The real-life CIA operative from Argo was a master of deception – although, this particular invention to help spies in the field is a bit nuts.
For the first time ever, the world can see the ‘scrotum concealment device’ in the flesh – an artificial set of testicles designed to help pilots hide an escape radio in the event of a strip search.
It was the brainchild of Tony Mendez, a former CIA chief of disguise, back in the late 1960s. Now, it’s on display for the public at the International Spy Museum in Washington D.C.
The latex ‘device’ was designed to be glued onto a man’s scrotum. The idea behind it was down to fragile masculinity: Mendez suspected that male security guards would likely get a bit testy when it comes to ‘thoroughly searching’ through a man’s genitals for any contraband, so in theory, it’s perfect.
However, the fake balls weren’t destined for greatness. Only the one prototype was made, denied a full roll-out in the field after CIA director Richard Helms reportedly blushed upon seeing a demonstration.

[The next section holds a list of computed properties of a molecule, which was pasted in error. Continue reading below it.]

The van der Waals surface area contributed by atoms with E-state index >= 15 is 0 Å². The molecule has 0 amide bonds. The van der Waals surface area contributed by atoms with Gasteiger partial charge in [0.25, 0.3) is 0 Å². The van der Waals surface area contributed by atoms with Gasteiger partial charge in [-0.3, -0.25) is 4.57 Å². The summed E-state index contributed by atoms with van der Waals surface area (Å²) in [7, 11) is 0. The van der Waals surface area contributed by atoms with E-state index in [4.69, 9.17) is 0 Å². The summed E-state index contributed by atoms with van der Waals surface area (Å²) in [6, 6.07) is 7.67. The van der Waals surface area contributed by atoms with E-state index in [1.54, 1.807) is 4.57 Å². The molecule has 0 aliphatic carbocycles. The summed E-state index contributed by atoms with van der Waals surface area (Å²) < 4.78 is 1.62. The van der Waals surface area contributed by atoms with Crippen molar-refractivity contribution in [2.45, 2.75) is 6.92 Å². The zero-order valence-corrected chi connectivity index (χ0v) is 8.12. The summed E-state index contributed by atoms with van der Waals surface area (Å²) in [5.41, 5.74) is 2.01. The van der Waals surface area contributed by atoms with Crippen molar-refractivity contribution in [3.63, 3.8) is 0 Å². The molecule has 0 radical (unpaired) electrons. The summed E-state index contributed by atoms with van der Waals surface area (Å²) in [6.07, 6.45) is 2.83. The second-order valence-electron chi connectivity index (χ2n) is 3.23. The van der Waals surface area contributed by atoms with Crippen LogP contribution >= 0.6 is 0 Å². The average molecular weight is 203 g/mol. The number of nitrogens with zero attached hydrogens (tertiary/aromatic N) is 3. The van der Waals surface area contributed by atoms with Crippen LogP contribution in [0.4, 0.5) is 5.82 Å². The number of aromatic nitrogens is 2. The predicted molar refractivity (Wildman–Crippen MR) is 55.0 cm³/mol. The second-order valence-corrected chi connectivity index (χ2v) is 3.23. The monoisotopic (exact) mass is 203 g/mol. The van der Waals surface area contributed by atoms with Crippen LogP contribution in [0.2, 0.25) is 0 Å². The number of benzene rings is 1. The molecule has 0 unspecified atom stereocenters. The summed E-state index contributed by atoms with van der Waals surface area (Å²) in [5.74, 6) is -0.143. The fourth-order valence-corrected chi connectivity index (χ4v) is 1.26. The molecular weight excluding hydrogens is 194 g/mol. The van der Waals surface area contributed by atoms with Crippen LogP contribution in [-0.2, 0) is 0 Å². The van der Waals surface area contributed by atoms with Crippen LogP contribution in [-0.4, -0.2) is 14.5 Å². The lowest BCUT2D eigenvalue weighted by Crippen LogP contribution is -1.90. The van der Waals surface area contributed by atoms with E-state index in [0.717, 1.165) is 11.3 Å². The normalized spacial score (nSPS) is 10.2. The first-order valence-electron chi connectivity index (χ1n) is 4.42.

A spokeswoman from the International Spy Museum said in a statement:
Some people don’t seem to notice it – we have the largest collection of espionage artefacts ever placed on public display, so there is a lot to see and engage with at the museum.
But if you stand near the artefact, you can see something light up in visitors’ eyes when they notice it and you typically get some kind of reaction like ‘oh my god!’ or ‘oh man!’ – particularly our male visitors who may have an easier time envisioning wearing the artefact.
There is a level of wonder we see when people try to figure out how it would’ve worked and how/why someone would’ve come up with such a crazy concept. We love seeing the reactions to it.
Mendez, who sadly passed away in January last year, was famous for his ‘creative and out-of-the-box problem-solving [he] used to solve challenges that came his way’.
Perhaps his most well-known plot was the Canadian Caper, in which he masqueraded as a Hollywood producer in order to rescue six Americans caught up in the hostage crisis in Tehran in 1979/80 (this was later adapted for the Oscar-winning film, Argo).
The spokeswoman added: ‘As goofy as it may look, at the same time, this sort of item could have saved lives.’
You’re telling me a genius painstakingly recreated an ultra-realistic set of balls, only for it not to be used in the field? That’s diabollockal.
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